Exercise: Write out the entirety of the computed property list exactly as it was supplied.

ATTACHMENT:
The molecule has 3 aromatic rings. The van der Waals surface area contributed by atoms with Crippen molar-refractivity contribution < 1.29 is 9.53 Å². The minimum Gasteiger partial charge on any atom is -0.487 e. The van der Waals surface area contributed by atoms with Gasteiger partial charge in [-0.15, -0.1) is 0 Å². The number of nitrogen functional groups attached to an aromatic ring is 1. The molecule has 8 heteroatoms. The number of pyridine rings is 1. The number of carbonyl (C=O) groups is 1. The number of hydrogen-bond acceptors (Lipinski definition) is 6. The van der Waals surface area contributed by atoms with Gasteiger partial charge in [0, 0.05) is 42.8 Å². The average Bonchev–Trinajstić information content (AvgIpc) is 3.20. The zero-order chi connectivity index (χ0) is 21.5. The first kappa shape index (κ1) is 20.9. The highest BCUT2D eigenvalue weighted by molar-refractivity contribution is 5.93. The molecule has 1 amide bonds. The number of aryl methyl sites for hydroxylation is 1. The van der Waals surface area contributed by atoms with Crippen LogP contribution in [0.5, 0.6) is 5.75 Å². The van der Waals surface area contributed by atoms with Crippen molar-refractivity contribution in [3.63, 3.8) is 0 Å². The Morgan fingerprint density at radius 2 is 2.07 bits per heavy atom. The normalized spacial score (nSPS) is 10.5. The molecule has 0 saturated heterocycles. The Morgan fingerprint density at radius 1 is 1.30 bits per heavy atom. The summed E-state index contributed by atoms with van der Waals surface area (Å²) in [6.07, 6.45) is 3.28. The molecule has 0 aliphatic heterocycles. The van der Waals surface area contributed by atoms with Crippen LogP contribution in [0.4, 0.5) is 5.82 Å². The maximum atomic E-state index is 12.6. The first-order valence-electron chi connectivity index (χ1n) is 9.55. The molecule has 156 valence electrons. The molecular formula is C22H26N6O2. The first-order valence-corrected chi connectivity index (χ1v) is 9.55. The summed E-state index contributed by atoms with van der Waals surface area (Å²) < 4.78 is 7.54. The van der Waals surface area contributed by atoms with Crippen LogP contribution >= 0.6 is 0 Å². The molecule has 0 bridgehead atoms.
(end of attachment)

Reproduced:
The molecule has 3 aromatic rings. The van der Waals surface area contributed by atoms with Crippen molar-refractivity contribution < 1.29 is 9.53 Å². The minimum Gasteiger partial charge on any atom is -0.487 e. The van der Waals surface area contributed by atoms with Gasteiger partial charge in [-0.15, -0.1) is 0 Å². The number of nitrogen functional groups attached to an aromatic ring is 1. The molecule has 8 heteroatoms. The number of pyridine rings is 1. The number of carbonyl (C=O) groups is 1. The number of hydrogen-bond acceptors (Lipinski definition) is 6. The van der Waals surface area contributed by atoms with Gasteiger partial charge in [0, 0.05) is 42.8 Å². The average Bonchev–Trinajstić information content (AvgIpc) is 3.20. The zero-order chi connectivity index (χ0) is 21.5. The first kappa shape index (κ1) is 20.9. The highest BCUT2D eigenvalue weighted by molar-refractivity contribution is 5.93. The molecule has 1 amide bonds. The number of aryl methyl sites for hydroxylation is 1. The van der Waals surface area contributed by atoms with Crippen LogP contribution in [0.5, 0.6) is 5.75 Å². The van der Waals surface area contributed by atoms with Crippen molar-refractivity contribution in [3.63, 3.8) is 0 Å². The Morgan fingerprint density at radius 2 is 2.07 bits per heavy atom. The normalized spacial score (nSPS) is 10.5. The molecule has 0 saturated heterocycles. The Morgan fingerprint density at radius 1 is 1.30 bits per heavy atom. The summed E-state index contributed by atoms with van der Waals surface area (Å²) in [6.07, 6.45) is 3.28. The molecule has 0 aliphatic heterocycles. The van der Waals surface area contributed by atoms with Crippen LogP contribution in [0.4, 0.5) is 5.82 Å². The maximum atomic E-state index is 12.6. The first-order valence-electron chi connectivity index (χ1n) is 9.55. The molecule has 156 valence electrons. The molecular formula is C22H26N6O2. The first-order valence-corrected chi connectivity index (χ1v) is 9.55. The summed E-state index contributed by atoms with van der Waals surface area (Å²) < 4.78 is 7.54. The van der Waals surface area contributed by atoms with Crippen LogP contribution >= 0.6 is 0 Å². The molecule has 0 bridgehead atoms.